January 30, 2019
Southeastern Indiana is home to giant whitetails. It’s proved by the the river counties that border the Ohio river and other nearby counties. With outstanding genetics, excellent deer management, and the nutrients available in this farming region, it should be no surprise that the land here has produced more than 20 percent of the state’s best bucks over the past five seasons.
Imagine an area comprised of 16 counties, starting at Dearborn County, working southwestward to Jackson County, south down to Washington, Crawford and Perry counties, gathering Spencer County and all the other counties northeastward along the Ohio River. It’s an area that has recorded 34 of the 160 Boone and Crockett Club entries in Indiana from 2013 to 2017.
The region serves up agricultural ground, several state-managed lands, and the services of serious outfitters to serious deer hunters. Hunters here also have the opportunity to lease exceptional ground for hunting. Areas not farmed are comprised of rolling, timbered hills and valleys, with many mast trees providing additional food and thick cover big bucks need to survive.
Unlike some other states in the Midwest, Indiana deer hunting is still a secret among many deer hunters and finding private land to hunt is still possible. With all the available options as to where to deer hunt in southeast Indiana, any deer hunter who uses the local resources wisely should have a good chance for taking a trophy deer.
Southeastern Indiana is home to numerous outfitters who cater to hunters hoping to harvest the buck of a lifetime. And when Tevis McCauley, owner of Whitetail Heaven Outfitters, reveals his hunting services in Harrison, Jennings and Washington counties, you know you will have as good a chance of killing a “Booner” buck with his team as you would anywhere else in the state.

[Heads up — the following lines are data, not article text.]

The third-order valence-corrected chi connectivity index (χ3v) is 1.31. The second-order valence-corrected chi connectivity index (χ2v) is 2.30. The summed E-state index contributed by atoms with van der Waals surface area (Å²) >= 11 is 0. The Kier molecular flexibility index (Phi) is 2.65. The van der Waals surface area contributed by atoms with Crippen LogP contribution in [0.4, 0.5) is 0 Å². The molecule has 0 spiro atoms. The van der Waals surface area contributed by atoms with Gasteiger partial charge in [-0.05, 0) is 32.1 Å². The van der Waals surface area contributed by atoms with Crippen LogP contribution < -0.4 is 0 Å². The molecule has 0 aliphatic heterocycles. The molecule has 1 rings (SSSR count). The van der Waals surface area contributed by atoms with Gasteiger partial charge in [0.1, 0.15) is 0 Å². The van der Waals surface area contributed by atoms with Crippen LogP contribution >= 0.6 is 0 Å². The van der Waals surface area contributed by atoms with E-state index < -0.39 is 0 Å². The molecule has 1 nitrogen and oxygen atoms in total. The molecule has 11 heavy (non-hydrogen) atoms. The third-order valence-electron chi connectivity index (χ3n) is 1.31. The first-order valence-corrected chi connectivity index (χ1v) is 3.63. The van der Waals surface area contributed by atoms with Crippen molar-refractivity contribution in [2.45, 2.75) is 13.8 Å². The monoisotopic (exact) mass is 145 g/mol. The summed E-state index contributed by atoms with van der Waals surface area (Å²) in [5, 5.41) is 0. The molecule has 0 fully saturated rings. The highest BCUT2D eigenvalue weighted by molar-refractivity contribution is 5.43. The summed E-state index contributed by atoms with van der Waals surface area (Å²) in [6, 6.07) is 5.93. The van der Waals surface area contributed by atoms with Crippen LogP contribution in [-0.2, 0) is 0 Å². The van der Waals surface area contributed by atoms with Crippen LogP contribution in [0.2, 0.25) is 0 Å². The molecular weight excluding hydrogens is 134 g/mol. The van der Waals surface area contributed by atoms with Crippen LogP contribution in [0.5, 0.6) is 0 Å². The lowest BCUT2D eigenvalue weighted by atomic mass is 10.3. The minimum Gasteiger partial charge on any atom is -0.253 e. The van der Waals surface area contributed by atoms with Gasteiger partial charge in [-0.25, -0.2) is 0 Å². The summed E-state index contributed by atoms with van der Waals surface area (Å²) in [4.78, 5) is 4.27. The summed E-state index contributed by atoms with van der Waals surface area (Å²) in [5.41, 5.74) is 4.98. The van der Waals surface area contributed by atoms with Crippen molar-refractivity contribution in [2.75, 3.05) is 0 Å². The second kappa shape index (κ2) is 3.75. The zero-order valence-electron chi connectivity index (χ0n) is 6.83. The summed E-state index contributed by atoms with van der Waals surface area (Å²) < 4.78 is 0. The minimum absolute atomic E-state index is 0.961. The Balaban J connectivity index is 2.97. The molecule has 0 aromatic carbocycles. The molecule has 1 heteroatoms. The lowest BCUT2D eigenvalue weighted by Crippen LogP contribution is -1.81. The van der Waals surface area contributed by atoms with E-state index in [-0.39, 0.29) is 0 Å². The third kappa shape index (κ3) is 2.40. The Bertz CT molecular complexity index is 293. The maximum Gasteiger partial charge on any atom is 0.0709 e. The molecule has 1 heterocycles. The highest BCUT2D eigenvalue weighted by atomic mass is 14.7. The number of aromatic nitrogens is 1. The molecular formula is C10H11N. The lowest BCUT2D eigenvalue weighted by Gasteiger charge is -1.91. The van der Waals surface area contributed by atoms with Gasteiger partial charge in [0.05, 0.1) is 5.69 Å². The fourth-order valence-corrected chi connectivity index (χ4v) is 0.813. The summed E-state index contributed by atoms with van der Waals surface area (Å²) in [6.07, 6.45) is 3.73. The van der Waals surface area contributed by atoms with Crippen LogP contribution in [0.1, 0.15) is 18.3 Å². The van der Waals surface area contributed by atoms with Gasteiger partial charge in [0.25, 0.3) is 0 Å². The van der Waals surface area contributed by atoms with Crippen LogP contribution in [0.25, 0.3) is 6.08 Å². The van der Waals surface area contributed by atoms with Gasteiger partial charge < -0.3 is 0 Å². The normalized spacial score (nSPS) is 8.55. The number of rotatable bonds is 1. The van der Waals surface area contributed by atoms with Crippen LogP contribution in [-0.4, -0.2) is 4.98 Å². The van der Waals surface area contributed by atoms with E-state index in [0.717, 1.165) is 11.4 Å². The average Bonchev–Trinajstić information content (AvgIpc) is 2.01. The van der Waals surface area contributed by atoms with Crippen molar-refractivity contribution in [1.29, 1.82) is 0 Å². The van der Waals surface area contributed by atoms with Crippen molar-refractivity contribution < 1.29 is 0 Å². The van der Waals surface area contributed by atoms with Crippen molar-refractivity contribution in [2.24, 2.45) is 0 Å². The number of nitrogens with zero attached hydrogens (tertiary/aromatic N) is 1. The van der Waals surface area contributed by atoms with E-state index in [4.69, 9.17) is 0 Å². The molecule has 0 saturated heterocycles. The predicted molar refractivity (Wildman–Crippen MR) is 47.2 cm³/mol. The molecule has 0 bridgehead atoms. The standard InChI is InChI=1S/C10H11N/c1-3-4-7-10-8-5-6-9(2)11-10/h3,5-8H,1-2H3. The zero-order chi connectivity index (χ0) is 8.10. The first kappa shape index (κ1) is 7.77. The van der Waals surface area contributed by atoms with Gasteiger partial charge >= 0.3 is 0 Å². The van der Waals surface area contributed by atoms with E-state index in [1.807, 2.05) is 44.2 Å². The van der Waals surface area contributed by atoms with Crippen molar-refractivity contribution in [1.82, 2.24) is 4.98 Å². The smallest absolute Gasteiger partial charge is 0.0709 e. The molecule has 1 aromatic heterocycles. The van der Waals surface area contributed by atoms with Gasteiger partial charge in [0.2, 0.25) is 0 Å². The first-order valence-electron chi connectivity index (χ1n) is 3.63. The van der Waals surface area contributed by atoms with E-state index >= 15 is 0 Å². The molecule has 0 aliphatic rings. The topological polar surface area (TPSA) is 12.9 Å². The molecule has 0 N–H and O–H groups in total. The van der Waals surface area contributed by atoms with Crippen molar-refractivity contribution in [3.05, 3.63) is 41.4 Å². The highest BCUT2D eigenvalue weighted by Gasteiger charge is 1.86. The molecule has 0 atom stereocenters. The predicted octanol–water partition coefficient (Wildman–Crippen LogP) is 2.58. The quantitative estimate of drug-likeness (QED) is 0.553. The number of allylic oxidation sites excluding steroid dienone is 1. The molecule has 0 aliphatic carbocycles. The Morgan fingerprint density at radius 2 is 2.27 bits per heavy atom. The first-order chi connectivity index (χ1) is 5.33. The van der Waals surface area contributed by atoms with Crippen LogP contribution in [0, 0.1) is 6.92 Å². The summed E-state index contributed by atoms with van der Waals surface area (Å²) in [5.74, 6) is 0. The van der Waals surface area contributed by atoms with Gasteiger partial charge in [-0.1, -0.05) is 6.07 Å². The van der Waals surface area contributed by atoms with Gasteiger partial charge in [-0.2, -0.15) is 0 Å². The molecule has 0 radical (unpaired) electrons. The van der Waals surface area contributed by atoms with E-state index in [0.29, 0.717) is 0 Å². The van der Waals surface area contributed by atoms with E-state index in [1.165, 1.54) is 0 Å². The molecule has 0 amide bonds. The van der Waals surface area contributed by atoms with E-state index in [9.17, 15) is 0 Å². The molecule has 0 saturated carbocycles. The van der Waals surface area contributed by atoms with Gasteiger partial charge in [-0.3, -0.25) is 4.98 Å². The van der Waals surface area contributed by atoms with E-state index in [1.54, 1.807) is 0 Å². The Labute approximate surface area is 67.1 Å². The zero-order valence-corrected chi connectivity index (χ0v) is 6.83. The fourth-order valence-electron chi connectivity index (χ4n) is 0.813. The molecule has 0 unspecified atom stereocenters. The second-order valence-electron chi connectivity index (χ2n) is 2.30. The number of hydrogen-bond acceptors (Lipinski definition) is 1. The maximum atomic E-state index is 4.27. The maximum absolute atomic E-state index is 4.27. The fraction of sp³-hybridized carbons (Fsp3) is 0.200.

“Our properties have been under strict and intense management programs for over 15 years,” McCauley says. “Huge hollers, thickets, big woods and very low (hunting) pressure allow our bucks to reach maturity”. Indeed, they do. The average buck taken by clients of Whitetail Heaven Outfitters gross-scores 150 inches, and many push or exceed B&C Club minimums.
One of the biggest reasons for the big bucks besides good herd management practices are the nutrients borne in the McCauley’s local planting program. Every day, the properties are intensely managed with strategically grown food resources and the addition of mineral supplements.
“High protein food sources that far exceed the 17 percent protein intake needed for the whitetail, and cool-season food sources making for a year-round food-plot program,” McCauley explains, “allow our bucks to reach their maximum genetic potential.”
A five-day bow hunt with Whitetail Heaven Outfitters costs $2,500; a four-day gun hunt during the rut run $2,750; a four-day muzzleloader hunt is $1,975; a two-day rifle hunt is $1,500; and a two-day youth hunt is $2,000. Trophy fees are not charged, and all hunt options include lodging and meals. The only thing not covered is licenses, permits and gratuities. When you arrive, all you have to do is enjoy yourself and shoot straight. The outfitter’s team will handle the scouting, hang the stands, take care of your trophy and prepare your food.
Southeast Indiana is home to thousands of acres of public ground for deer hunting, much of it landing in state parks. Deer thrive in these parks, in part because of the stands of hardwood timber and low hunter density. In the heart of the region, the 2017 deer harvest by Washington County deer hunters stood at fourth best, with a total take of 2,609 deer, including 1,085 antlered deer. Clark County deer hunters took 1,935 deer, and Scott County deer hunters killed 956 deer in 2016.
Deer hunter Bryce Hingson of rural Jackson County credits hunter success in harvesting big bucks off the region’s public land to the genetics passed down among generations of local whitetails, the nutrients available throughout the region, and because hunters generally have the mindset to practice herd management.
“Because we can only kill one buck per year, we are not shooting a smaller buck then waiting for a bigger buck to fill our second tag on,” Hingson explains. “We go into the hunt knowing we can only kill one buck, so we are going to make it count. Letting these smaller bucks live is only going to mean they will grow to trophy status.”